Premier Wayne Panton says the US federal government’s unwillingness to create a country-wide verifiable COVID vaccination system is continuing to be a barrier to allowing people vaccinated there to avail of Cayman’s five-day quarantine period.
Speaking at the Chamber of Commerce Legislative Luncheon on Thursday, 8 July, at which he announced a plan for reopening Cayman’s borders, Panton said he had received many phone calls from mothers of Caymanian children who have been vaccinated in the US, asking why their kids had to be in quarantine for 10 days instead of five.
He said he was “thoroughly sympathetic” to their arguments, “but it is a question of trying to maintain standards that make sense, and apply them equally for everyone”. He added, “We did not come up with the verifiable vaccination concept to disadvantage anybody who was vaccinated in the US.”
Currently, Customs and Border Control officers at the airport can only securely verify vaccination certificates issued here in Cayman by the Health Services Authority or by the United Kingdom’s National Health Service.
Panton said that when checks on vaccination certificates began several weeks ago, the Cayman Islands government had hoped that the US vaccination certificate issue would be “quickly resolved”.
“I am still being advised that that is going to happen,” he said, adding that currently QR codes for vaccination certificates from two US states – California and Louisiana – can be read by authorities here.
He said there was also a move within the private sector in the US, between technology companies and businesses engaged in administering the vaccines, to create electronically verifiable vaccination documentation, which may be soon available and which Cayman would be able to access.
The premier described the US approach to verifiable vaccination data as “very fragmented”, stating that the federal government had said it was not its responsibility.
Back in April, US White House press secretary Jen Psaki confirmed to reporters that there would be no “federal vaccinations database” or a “federal mandate requiring everyone to obtain a single vaccination credential”.
She said, “The government is not now, nor will be, supporting a system that requires Americans to carry a credential,” she said. “Our interest is very simple from the federal government, which is Americans’ privacy and rights should be protected, and so that these systems are not used against people unfairly.”
Panton pointed out that the approach to digital vaccination certificates varies from state to state in the US, usually along partisan lines. “The more Democratic states are taking the approach of saying, ‘Yes, we are creating a verification system … the Republican-led states are saying, ‘No, we are not, and you can’t even ask.’”
He said Florida, Cayman’s main gateway for incoming travellers from the US and the departure point for the majority of cruise ships that visit here, was one of the Republican-led states that was taking the latter approach.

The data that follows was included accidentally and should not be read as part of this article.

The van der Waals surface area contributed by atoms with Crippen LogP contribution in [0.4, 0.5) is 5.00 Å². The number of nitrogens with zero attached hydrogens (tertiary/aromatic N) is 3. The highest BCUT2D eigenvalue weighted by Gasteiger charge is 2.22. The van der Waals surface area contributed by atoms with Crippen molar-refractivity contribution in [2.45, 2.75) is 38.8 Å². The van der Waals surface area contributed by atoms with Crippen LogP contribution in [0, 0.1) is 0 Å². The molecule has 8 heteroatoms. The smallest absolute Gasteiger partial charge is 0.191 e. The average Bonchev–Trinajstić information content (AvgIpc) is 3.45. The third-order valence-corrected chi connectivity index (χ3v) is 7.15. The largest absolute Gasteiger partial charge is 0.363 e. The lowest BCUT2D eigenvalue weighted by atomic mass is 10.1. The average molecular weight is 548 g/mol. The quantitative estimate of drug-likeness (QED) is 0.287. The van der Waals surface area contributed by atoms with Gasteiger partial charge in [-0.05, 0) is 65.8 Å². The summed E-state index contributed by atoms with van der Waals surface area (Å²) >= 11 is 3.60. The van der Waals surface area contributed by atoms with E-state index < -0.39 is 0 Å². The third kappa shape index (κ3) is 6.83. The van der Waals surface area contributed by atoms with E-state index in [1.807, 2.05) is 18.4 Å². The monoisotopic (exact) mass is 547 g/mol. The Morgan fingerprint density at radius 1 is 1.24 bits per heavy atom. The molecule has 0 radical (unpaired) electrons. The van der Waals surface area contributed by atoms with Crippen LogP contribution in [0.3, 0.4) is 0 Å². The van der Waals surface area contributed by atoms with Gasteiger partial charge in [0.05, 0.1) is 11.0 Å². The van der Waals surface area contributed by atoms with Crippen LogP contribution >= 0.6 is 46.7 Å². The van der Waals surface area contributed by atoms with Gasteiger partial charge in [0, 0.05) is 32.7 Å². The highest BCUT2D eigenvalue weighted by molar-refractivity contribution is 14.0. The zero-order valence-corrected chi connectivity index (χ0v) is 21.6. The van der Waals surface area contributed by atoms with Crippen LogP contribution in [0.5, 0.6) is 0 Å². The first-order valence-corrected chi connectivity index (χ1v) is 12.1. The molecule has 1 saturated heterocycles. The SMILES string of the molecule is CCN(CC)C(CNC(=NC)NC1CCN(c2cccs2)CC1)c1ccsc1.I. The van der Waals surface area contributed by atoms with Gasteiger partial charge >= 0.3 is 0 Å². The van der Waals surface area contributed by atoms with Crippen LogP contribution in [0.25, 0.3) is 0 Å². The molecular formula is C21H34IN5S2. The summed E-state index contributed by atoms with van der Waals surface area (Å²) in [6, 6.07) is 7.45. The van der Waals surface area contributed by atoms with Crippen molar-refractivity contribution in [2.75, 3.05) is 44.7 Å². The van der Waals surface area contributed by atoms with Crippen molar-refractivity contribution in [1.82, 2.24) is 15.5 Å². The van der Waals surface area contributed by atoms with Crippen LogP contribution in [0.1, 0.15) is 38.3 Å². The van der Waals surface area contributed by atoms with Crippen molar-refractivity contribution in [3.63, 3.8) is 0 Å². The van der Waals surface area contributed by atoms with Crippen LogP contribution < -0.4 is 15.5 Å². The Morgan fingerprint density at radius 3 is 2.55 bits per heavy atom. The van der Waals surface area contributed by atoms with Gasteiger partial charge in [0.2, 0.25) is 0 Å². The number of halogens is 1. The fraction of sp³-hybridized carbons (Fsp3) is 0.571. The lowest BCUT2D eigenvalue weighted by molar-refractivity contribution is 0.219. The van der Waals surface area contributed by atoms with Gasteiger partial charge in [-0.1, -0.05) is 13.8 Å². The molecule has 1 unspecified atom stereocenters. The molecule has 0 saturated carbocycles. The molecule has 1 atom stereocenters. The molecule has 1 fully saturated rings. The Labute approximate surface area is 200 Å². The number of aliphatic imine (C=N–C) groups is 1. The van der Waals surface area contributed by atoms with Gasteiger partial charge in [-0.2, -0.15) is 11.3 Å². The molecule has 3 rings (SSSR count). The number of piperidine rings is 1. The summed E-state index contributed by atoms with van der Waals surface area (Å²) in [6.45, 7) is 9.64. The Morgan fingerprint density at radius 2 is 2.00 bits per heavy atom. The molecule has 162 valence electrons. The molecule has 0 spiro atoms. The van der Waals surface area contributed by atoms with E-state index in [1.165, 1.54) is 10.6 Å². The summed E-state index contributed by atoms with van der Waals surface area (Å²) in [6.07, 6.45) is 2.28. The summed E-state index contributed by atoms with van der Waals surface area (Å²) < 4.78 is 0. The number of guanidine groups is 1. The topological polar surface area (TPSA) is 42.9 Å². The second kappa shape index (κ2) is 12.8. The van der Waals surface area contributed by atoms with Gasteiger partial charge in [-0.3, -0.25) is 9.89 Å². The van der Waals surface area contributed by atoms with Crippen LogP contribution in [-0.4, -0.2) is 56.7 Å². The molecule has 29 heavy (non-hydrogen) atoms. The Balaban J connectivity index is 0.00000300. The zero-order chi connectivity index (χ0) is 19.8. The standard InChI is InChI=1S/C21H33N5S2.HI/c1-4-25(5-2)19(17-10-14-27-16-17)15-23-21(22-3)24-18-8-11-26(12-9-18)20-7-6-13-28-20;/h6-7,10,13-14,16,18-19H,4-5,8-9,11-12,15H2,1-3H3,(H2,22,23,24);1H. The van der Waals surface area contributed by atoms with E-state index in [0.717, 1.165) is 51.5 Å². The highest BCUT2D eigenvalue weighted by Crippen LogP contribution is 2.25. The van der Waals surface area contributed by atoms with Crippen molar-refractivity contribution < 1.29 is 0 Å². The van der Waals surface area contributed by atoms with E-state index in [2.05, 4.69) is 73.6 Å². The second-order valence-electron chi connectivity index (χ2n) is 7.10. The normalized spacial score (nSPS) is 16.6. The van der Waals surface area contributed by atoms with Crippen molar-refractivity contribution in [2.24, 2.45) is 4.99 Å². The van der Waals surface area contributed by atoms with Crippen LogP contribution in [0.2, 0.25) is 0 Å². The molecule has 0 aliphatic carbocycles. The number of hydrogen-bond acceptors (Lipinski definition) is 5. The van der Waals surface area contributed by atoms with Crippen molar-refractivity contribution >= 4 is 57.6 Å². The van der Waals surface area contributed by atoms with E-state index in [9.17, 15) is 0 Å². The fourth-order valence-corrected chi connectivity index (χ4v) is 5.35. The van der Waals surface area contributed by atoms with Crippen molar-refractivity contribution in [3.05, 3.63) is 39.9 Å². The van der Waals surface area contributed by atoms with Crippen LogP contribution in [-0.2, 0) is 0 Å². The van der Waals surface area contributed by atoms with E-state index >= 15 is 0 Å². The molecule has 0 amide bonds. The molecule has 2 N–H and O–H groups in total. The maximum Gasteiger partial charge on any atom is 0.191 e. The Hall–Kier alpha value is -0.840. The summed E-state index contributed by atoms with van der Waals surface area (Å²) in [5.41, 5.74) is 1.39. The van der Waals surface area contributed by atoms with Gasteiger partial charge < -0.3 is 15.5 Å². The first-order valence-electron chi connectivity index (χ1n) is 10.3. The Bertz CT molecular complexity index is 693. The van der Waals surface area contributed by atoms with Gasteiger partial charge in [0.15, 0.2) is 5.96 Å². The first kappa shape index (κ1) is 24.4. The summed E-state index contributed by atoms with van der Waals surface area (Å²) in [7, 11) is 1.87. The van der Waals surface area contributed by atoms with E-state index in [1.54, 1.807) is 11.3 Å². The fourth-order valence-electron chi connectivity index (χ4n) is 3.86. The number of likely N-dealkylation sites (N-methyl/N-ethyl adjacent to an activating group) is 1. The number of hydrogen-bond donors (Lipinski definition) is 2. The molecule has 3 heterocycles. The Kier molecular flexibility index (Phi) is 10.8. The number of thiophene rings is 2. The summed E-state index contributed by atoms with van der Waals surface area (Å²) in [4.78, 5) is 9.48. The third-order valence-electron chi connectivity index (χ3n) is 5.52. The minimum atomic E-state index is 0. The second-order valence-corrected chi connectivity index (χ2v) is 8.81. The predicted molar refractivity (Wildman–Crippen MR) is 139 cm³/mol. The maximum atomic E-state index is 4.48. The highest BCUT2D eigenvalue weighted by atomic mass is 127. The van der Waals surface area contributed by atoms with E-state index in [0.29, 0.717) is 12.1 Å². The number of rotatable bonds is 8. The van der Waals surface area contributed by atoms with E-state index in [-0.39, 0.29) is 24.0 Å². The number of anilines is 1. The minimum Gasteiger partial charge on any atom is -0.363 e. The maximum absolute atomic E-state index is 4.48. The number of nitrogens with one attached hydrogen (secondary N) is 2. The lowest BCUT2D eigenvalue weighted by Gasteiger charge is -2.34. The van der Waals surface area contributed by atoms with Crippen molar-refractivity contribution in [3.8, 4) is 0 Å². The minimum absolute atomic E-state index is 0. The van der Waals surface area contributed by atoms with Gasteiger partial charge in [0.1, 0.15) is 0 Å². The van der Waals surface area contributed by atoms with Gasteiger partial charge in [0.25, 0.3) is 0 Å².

“It’s a problem,” Panton said.
However, he said Cayman was not willing to dial back on its requirement for securely verifiable vaccination documentation, “because of fear that it will be taken advantage of”.
Chief Medical Officer Dr. John Lee has previously said that concern over the possible use of fake vaccination certificates was the main reason for Cayman implementing an electronic verification requirement for people availing of the five-day quarantine period.
Currently, only people with certificates that can be securely verified – from Cayman’s HSA or the UK’s National Health Service – can use the five-day quarantine. People with vaccination certs from other countries or jurisdictions need to quarantine for 10 days, while unvaccinated arrivals are required to isolate for 14 days.
Panton said Thursday, “We only need a few cases to get by to have a significant increase in infections and we have a BVI situation.”
The British Virgin Islands re-imposed lockdown restrictionsearlier this week after a surge in COVID-19 cases.
Panton acknowledged that as Cayman slowly reopens its borders, the risk of community transmission would grow, but that Cayman could protect itself against people getting very sick, or needing hospitalisation, or dying, by ensuring that the vast majority of its population is vaccinated. Approximately 64% of the total estimated population of 71,100 is currently fully vaccinated.
The premier also addressed the question of when vaccination certificates issued in Cayman would be electronically verifiable for people from here travelling overseas, stating that this was “imminent”.
“We are going to be able to provide our own app-based QR code so we can verify to other countries that our people have been vaccinated,” he said.